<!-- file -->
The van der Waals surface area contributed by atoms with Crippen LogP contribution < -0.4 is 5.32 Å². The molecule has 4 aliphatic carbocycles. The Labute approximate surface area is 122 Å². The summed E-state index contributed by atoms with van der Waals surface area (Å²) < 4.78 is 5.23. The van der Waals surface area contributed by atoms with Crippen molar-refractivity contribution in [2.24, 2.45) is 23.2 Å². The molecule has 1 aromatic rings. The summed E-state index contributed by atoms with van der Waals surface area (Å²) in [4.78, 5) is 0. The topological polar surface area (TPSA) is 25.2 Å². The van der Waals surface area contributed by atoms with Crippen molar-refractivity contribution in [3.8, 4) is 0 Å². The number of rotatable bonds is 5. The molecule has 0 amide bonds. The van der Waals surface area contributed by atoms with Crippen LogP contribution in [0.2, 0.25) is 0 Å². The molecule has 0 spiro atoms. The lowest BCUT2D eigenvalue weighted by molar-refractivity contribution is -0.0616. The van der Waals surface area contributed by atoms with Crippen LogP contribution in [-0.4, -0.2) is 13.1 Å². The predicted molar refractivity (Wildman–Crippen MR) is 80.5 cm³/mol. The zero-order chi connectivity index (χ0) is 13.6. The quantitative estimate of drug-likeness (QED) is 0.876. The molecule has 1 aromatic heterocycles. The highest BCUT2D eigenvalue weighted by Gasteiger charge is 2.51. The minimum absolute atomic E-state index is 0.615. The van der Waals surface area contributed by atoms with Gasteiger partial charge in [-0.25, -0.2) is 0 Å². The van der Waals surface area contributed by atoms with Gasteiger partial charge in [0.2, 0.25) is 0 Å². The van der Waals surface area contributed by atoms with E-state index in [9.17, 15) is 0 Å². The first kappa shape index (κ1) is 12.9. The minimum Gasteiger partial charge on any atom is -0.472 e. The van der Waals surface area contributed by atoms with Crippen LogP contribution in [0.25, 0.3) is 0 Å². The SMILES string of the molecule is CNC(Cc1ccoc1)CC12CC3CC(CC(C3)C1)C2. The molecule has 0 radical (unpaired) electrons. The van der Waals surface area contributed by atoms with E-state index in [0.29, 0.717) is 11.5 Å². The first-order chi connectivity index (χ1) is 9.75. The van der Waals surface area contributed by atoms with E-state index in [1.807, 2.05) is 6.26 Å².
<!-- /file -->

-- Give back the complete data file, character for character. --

The van der Waals surface area contributed by atoms with Crippen LogP contribution < -0.4 is 5.32 Å². The molecule has 4 aliphatic carbocycles. The Labute approximate surface area is 122 Å². The summed E-state index contributed by atoms with van der Waals surface area (Å²) < 4.78 is 5.23. The van der Waals surface area contributed by atoms with Crippen molar-refractivity contribution in [2.24, 2.45) is 23.2 Å². The molecule has 1 aromatic rings. The summed E-state index contributed by atoms with van der Waals surface area (Å²) in [4.78, 5) is 0. The topological polar surface area (TPSA) is 25.2 Å². The van der Waals surface area contributed by atoms with Crippen molar-refractivity contribution in [3.8, 4) is 0 Å². The number of rotatable bonds is 5. The molecule has 0 amide bonds. The van der Waals surface area contributed by atoms with Crippen LogP contribution in [0.2, 0.25) is 0 Å². The molecule has 0 spiro atoms. The lowest BCUT2D eigenvalue weighted by molar-refractivity contribution is -0.0616. The van der Waals surface area contributed by atoms with Crippen LogP contribution in [-0.4, -0.2) is 13.1 Å². The predicted molar refractivity (Wildman–Crippen MR) is 80.5 cm³/mol. The zero-order chi connectivity index (χ0) is 13.6. The quantitative estimate of drug-likeness (QED) is 0.876. The molecule has 1 aromatic heterocycles. The highest BCUT2D eigenvalue weighted by Gasteiger charge is 2.51. The minimum absolute atomic E-state index is 0.615. The van der Waals surface area contributed by atoms with Gasteiger partial charge in [-0.25, -0.2) is 0 Å². The van der Waals surface area contributed by atoms with Gasteiger partial charge in [0.2, 0.25) is 0 Å². The van der Waals surface area contributed by atoms with E-state index in [9.17, 15) is 0 Å². The first kappa shape index (κ1) is 12.9. The minimum Gasteiger partial charge on any atom is -0.472 e. The van der Waals surface area contributed by atoms with Crippen LogP contribution in [0.25, 0.3) is 0 Å². The SMILES string of the molecule is CNC(Cc1ccoc1)CC12CC3CC(CC(C3)C1)C2. The molecule has 0 radical (unpaired) electrons. The van der Waals surface area contributed by atoms with E-state index in [0.29, 0.717) is 11.5 Å². The first-order chi connectivity index (χ1) is 9.75. The van der Waals surface area contributed by atoms with E-state index in [1.807, 2.05) is 6.26 Å².